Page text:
China issues 12th scrap metal import quota tranche

  • : Metals
  • 20/09/18

China issued a 12th tranche of scrap metal import quotas for 2020 on Thursday as it continued to delay clarification of its new scrap import policy, to the consternation of international recycling markets.

The additional quotas approved by China's Solid Waste and Chemicals Management Bureau — a unit of the country's ecology and environment ministry — added 136,335t of copper scrap and 121,285t of aluminium scrap to the yearly allowance, as well as 2,610t of ferrous scrap.

The overall scrap metal import quota for the year now stands at 1.72mn t — comprising 879,475t of copper scrap, 818,664t of aluminium scrap and 23,110t of ferrous scrap.

The new addition is the largest tranche of scrap metal import allowances since the ninth tranche issued in early July, following the initial delay of China's new import specifications from their previously planned launch date at the start of that month.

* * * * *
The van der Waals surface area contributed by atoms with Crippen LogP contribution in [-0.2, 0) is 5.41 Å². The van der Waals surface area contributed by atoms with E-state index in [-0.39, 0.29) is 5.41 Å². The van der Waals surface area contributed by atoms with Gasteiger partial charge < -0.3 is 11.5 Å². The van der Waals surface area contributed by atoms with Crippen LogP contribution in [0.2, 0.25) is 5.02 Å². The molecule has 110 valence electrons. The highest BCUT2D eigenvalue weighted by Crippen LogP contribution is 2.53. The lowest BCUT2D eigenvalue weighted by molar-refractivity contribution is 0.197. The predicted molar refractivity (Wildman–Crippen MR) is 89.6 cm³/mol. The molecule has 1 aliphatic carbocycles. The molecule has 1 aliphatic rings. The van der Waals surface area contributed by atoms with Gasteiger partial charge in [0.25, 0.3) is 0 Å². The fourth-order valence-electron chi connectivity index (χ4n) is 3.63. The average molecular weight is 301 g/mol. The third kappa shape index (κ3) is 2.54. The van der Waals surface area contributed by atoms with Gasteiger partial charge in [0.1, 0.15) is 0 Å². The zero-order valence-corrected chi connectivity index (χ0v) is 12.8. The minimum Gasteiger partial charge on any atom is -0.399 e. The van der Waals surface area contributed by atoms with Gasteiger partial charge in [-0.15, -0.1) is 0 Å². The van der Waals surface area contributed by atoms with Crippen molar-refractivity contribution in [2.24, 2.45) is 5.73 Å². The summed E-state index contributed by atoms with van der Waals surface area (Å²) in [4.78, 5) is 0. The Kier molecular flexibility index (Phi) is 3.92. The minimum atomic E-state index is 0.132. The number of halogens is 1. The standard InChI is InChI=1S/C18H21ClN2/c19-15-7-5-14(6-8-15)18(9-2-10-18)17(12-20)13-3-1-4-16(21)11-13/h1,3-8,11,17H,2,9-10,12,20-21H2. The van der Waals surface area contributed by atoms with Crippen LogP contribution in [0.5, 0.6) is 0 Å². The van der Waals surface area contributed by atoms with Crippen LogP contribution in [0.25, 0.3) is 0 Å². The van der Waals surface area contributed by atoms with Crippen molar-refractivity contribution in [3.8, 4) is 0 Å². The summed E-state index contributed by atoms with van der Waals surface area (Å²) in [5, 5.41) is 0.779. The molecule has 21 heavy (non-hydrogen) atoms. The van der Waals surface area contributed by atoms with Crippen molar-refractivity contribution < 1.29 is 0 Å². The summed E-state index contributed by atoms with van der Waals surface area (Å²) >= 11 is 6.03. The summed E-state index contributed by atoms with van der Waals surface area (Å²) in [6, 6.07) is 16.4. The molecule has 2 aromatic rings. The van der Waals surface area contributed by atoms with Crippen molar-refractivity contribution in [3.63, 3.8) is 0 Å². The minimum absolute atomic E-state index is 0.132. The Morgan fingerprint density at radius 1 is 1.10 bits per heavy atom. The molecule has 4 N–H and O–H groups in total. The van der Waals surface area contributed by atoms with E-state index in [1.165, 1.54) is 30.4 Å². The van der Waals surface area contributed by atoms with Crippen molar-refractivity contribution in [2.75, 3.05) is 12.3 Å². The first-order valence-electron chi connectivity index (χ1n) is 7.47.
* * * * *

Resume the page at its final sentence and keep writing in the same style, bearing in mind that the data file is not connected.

China has approved the recategorisation of high-grade copper, brass and aluminium scrap as raw material with no import restrictions, but until it clarifies what specifications scrap grades must fall under to qualify as unrestricted raw material imports their delivery to China can only fall under the current quota system.

The delay prompted US industry association the Institute of Scrap Recycling Industries to call out China's alleged lack of transparency and receptiveness to dialogue on its scrap metal import policy in comments to the US Trade Representative (USTR) this week.

The Washington-based group highlighted its concerns in a letter yesterday to the trade policy staff committee for the USTR, which publishes an annual report on China's compliance with its World Trade Organisation commitments.

European markets are also heavily affected by the delay, although the impact differs depending on the type of metal and each participants' position in the market. Copper scrap sellers, for example, are hoping that the new specifications are announced soon so that large volume exports to China can resume. But aluminium alloy producers hope the delay continues as China has been buying far more of their product while aluminium scrap imports have been capped by the quotas, and a resolution would likely see a twofold attack on their margins as raw material markets tighten and Chinese alloy demand falls away.

Although there is no indication yet on when an announcement might eventually come regarding the new scrap import policy, none of the quota tranches issued so far this year allow for any material to be delivered to China beyond the end of 2020.

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